Hob. XVI/49, Percy Grainger’s Colonial Song, Sergei Lyapunov’s Transcendental
Etudes, op. 11, no.’s 6 and 10, Edvard Grieg’s Suite From Holberg’s Time, Pyotr
Ilyich Tchaikovsky’s Suite The Nutcracker” and Franz Schubert’s Impromptu, op. 90,
no. 4.

Phillip Richardsen had great presence and excellent articulation. He displayed a
lovely touch and produced a shimmering tone. His playing was characterized by
great restraint and he was never overbearing, displaying a depth of dignity in his
playing which is seldom seen in other pianists. Richardsen can be described as
being ever calm and composed. Also, his great stamina was evident throughout.

Possible criticisms include a lack of dynamic variation and also a lack of clarity in the pedalling. Nevertheless, in terms of his touch on the keyboard, he demonstrated the ability to adjust his sound from crisp to rounded. The Grainger was a courageous
choice and displayed Richardsen’s understanding of a broad range of genres. He
created a lovely kaleidoscope of sounds, painting a convincing sound picture.
Perhaps, on occasion, it could be said that this picture lacked coherence. However, at all times, his playing was very controlled.

With regards to the Lyapunov, the first movement, no.6 of the Transcendental
Etudes, op. 11, it could be said that this was not exactly his genre. Nevertheless, he displayed wonderful agility and stamina. Richardsen must be commended on his excellent octave work in the right hand. In the next piece, no. 10, he revealed a wonderful knowledge of the repertoire through describing some of its features to the audience. This movement really suited his crystal clear touch and his incredible agility. He also cultivated a sense of the Slavic genre, achieving a wonderful soundscape of tone colours.

In the first movement of the Greig, Richardsen achieved a lovely, poignant singing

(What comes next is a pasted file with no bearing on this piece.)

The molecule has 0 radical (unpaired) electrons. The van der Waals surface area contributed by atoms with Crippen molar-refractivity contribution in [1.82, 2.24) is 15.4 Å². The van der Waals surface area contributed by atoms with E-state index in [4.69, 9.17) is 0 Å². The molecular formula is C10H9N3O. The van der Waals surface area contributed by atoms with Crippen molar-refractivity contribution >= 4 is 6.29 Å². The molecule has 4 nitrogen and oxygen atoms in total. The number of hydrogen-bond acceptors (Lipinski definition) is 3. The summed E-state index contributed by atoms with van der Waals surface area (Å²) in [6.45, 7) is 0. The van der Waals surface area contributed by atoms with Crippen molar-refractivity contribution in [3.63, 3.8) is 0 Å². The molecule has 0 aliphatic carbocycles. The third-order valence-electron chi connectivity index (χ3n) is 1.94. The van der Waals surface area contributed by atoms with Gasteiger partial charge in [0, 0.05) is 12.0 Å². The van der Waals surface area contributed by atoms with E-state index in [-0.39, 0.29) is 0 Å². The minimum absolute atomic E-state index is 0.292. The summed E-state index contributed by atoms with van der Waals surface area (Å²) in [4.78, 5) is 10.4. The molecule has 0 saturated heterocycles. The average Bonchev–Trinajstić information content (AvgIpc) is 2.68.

tone as the movement progressed. In the G minor movement, he made a
considerable effort to affect a good sound quality and this is highly commendable. It could be said that in this movement, he was really listening to the quality and the timbre of the sound which he was producing. In the subsequent movement in G major, he displayed wonderful agility and a delightful interplay between the hands.

In the Tchaikovsky, Richardsen really captured the sound of the glass harmonica at
the beginning of the movement in the upper register of the piano and his wonderful, light touch really came to the fore. In the third movement, his clarity of playing combined with his sense of timbre was ultimately united.
In the Schubert, one felt as though Richardsen had entered into the composer’s

The Prelude Performer, Avuya Ngcaweni, can be commended on her vocal clarity
and the precision of her vocal pitching. She performed Lágrimas mías from El anillo de hierro by Miguel Marqués, S'altro che lacrime from La Clemenza di Tito by Wolfgang Amadeus Mozart and Ella a fui la tourtelle from Les Contes d'Hoffmann by Jacques Offenbach. She also had a mature interpretation of the sentiments inherent in the various time periods. Possible criticisms include a lack of dynamic variation, a diminished quality of vocal timbre in the higher register and the need for slightly more graceful phrasing. However, overall, Ngcaweni displayed very good voice control.

With the Offenbach, she seemed to be most at home with this genre and
demonstrated a good understanding of the narrative of the song.

– Martin Goldstein